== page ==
Donald Duck just set a new record for Sweden’s most-watched TV show

Donald Duck just set a new record for Sweden's most-watched TV show
In Sweden, Donald Duck, is the face of a beloved Christmas Eve cartoon tradition. Photo: SVT/Buena Vista
More than 4.5 million people – almost half of Sweden's entire population – watched Donald Duck on Christmas Eve, making its 2020 incarnation Sweden's most watched TV show since modern records began.

More people than ever before tuned in to watch Disney's From All of Us to All of You (or, as it is more known in Sweden, Kalle Anka och hans vänner önskar en god jul – Donald Duck and friends wish you a Merry Christmas) this year.

It was watched by an average of 4,519,000 people, according to overnight ratings by MMS which keeps statistics on Swedes' television habits. That's over a million more than last year, and beats the previous record of 4,320,000 in 1997.

MMS confirmed to The Local that this also makes the 2020 version of Donald Duck Sweden's most-watched television event in any category since its records began. The company has been keeping track of television viewing figures since 1993 using people meters – electronic devices that allow viewers to report their habits.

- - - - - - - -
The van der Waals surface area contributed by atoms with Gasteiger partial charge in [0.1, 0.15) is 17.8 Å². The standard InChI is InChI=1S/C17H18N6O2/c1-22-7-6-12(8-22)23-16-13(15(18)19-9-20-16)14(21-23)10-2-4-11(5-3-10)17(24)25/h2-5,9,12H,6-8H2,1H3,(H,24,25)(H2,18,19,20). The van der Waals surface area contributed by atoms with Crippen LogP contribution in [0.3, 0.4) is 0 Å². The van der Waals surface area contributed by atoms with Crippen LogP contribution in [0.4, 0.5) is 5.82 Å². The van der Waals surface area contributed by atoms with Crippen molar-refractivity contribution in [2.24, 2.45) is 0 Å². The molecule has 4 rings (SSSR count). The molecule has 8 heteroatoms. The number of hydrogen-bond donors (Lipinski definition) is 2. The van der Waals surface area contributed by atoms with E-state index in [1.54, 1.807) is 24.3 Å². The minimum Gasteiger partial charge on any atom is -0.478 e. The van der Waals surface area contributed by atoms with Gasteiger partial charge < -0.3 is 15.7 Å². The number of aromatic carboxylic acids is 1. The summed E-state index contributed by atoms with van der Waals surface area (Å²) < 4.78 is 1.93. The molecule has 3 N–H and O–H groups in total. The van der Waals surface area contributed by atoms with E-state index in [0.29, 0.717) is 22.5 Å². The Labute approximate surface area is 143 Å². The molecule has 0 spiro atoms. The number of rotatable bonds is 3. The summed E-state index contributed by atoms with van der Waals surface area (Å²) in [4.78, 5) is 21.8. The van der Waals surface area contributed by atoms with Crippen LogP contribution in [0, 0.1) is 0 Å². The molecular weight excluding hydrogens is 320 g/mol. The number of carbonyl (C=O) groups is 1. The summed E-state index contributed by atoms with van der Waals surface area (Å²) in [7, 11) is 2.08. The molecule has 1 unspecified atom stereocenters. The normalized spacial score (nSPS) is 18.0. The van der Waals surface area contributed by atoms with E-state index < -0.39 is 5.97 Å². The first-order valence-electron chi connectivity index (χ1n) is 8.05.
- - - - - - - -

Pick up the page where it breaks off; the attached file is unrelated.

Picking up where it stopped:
The dubbed cartoon compilation, which also features Disney icons such as Cinderella, Mickey Mouse and Ferdinand the Bull, has been shown in Sweden every year since 1959. It is regularly Sweden's most watched TV show every year, competing only with Melodifestivalen – Sweden's try-outs for the Eurovision Song Contest.

In fact, it is so popular that calls to emergency services usually fall by around 20 percent when it is broadcast by SVT at 3pm on Christmas Eve in Sweden, something officials call “the Donald Duck effect”.


Lady and the Tramp (Lady och Lufsen in Swedish) also make an appearance. Photo: SVT/Buena Vista

Bengt Feldreich, a Swedish radio and TV journalist and host who passed away in 2019, narrates the show and is particularly well known for his rendition of the classic Disney song Ser du stjärnan i det blå? (the Swedish version of When you Wish Upon a Star from Pinocchio).

The presenter himself once said he believed the show was so popular because “in a time where everything changes so quickly, it is human nature to want to recognise and hold onto something you remember from when you were small”.


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